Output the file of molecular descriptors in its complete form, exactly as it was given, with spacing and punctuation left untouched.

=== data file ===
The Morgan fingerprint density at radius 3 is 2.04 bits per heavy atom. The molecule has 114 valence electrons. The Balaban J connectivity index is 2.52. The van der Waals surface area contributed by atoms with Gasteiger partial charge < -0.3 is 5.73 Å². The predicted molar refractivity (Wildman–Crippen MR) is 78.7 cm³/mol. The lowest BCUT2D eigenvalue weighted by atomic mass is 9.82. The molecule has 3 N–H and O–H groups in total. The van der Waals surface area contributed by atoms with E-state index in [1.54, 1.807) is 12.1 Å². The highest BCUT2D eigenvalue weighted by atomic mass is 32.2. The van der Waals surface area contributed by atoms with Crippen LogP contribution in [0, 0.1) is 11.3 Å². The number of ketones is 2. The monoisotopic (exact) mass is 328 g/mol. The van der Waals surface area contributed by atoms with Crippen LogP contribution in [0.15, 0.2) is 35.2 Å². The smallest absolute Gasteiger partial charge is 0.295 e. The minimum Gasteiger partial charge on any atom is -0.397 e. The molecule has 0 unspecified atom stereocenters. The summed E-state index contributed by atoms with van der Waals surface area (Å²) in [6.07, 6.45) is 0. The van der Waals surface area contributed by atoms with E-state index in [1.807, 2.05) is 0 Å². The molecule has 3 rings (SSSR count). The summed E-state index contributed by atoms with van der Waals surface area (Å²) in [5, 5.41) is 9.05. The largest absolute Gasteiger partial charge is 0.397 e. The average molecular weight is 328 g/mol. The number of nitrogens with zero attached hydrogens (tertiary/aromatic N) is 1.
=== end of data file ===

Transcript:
The Morgan fingerprint density at radius 3 is 2.04 bits per heavy atom. The molecule has 114 valence electrons. The Balaban J connectivity index is 2.52. The van der Waals surface area contributed by atoms with Gasteiger partial charge < -0.3 is 5.73 Å². The predicted molar refractivity (Wildman–Crippen MR) is 78.7 cm³/mol. The lowest BCUT2D eigenvalue weighted by atomic mass is 9.82. The molecule has 3 N–H and O–H groups in total. The van der Waals surface area contributed by atoms with E-state index in [1.54, 1.807) is 12.1 Å². The highest BCUT2D eigenvalue weighted by atomic mass is 32.2. The van der Waals surface area contributed by atoms with Crippen LogP contribution in [0, 0.1) is 11.3 Å². The number of ketones is 2. The monoisotopic (exact) mass is 328 g/mol. The van der Waals surface area contributed by atoms with Crippen LogP contribution in [0.15, 0.2) is 35.2 Å². The smallest absolute Gasteiger partial charge is 0.295 e. The minimum Gasteiger partial charge on any atom is -0.397 e. The molecule has 0 unspecified atom stereocenters. The summed E-state index contributed by atoms with van der Waals surface area (Å²) in [6.07, 6.45) is 0. The van der Waals surface area contributed by atoms with E-state index in [1.807, 2.05) is 0 Å². The molecule has 3 rings (SSSR count). The summed E-state index contributed by atoms with van der Waals surface area (Å²) in [5, 5.41) is 9.05. The largest absolute Gasteiger partial charge is 0.397 e. The average molecular weight is 328 g/mol. The number of nitrogens with zero attached hydrogens (tertiary/aromatic N) is 1.